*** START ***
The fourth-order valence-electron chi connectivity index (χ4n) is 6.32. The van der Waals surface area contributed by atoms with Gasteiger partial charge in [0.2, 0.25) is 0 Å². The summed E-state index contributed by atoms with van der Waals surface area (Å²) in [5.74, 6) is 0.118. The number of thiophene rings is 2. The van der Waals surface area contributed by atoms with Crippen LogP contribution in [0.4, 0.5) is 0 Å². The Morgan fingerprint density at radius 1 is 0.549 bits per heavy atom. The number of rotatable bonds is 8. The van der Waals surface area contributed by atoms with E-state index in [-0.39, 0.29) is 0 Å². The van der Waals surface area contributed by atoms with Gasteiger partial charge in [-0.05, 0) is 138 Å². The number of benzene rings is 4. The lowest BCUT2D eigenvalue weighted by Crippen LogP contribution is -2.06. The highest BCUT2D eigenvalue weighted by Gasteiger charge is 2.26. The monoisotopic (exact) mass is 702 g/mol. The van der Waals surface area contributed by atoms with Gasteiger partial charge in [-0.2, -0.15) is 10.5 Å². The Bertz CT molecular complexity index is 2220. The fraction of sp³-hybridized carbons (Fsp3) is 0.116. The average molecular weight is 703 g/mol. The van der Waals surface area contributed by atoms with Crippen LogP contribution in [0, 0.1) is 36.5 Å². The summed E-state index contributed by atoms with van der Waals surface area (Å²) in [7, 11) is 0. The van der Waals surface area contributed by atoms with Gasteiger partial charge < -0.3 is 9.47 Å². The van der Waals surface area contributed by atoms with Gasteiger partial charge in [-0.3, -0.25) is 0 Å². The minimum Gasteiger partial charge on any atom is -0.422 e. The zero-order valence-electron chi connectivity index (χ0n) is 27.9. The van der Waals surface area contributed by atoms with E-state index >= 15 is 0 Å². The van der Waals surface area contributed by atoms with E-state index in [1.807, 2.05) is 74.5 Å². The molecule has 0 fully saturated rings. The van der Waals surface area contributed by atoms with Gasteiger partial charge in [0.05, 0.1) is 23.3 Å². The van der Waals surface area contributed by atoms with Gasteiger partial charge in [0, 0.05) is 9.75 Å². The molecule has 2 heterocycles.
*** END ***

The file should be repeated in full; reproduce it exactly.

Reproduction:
The fourth-order valence-electron chi connectivity index (χ4n) is 6.32. The van der Waals surface area contributed by atoms with Gasteiger partial charge in [0.2, 0.25) is 0 Å². The summed E-state index contributed by atoms with van der Waals surface area (Å²) in [5.74, 6) is 0.118. The number of thiophene rings is 2. The van der Waals surface area contributed by atoms with Crippen LogP contribution in [0.4, 0.5) is 0 Å². The Morgan fingerprint density at radius 1 is 0.549 bits per heavy atom. The number of rotatable bonds is 8. The van der Waals surface area contributed by atoms with E-state index in [-0.39, 0.29) is 0 Å². The van der Waals surface area contributed by atoms with Gasteiger partial charge in [-0.05, 0) is 138 Å². The number of benzene rings is 4. The lowest BCUT2D eigenvalue weighted by Crippen LogP contribution is -2.06. The highest BCUT2D eigenvalue weighted by Gasteiger charge is 2.26. The monoisotopic (exact) mass is 702 g/mol. The van der Waals surface area contributed by atoms with Gasteiger partial charge in [-0.2, -0.15) is 10.5 Å². The Bertz CT molecular complexity index is 2220. The fraction of sp³-hybridized carbons (Fsp3) is 0.116. The average molecular weight is 703 g/mol. The van der Waals surface area contributed by atoms with Crippen LogP contribution in [0, 0.1) is 36.5 Å². The summed E-state index contributed by atoms with van der Waals surface area (Å²) in [7, 11) is 0. The van der Waals surface area contributed by atoms with Gasteiger partial charge < -0.3 is 9.47 Å². The van der Waals surface area contributed by atoms with Gasteiger partial charge in [-0.3, -0.25) is 0 Å². The minimum Gasteiger partial charge on any atom is -0.422 e. The zero-order valence-electron chi connectivity index (χ0n) is 27.9. The van der Waals surface area contributed by atoms with E-state index >= 15 is 0 Å². The van der Waals surface area contributed by atoms with E-state index in [1.807, 2.05) is 74.5 Å². The molecule has 0 fully saturated rings. The van der Waals surface area contributed by atoms with Gasteiger partial charge in [0.05, 0.1) is 23.3 Å². The van der Waals surface area contributed by atoms with Gasteiger partial charge in [0, 0.05) is 9.75 Å². The molecule has 2 heterocycles.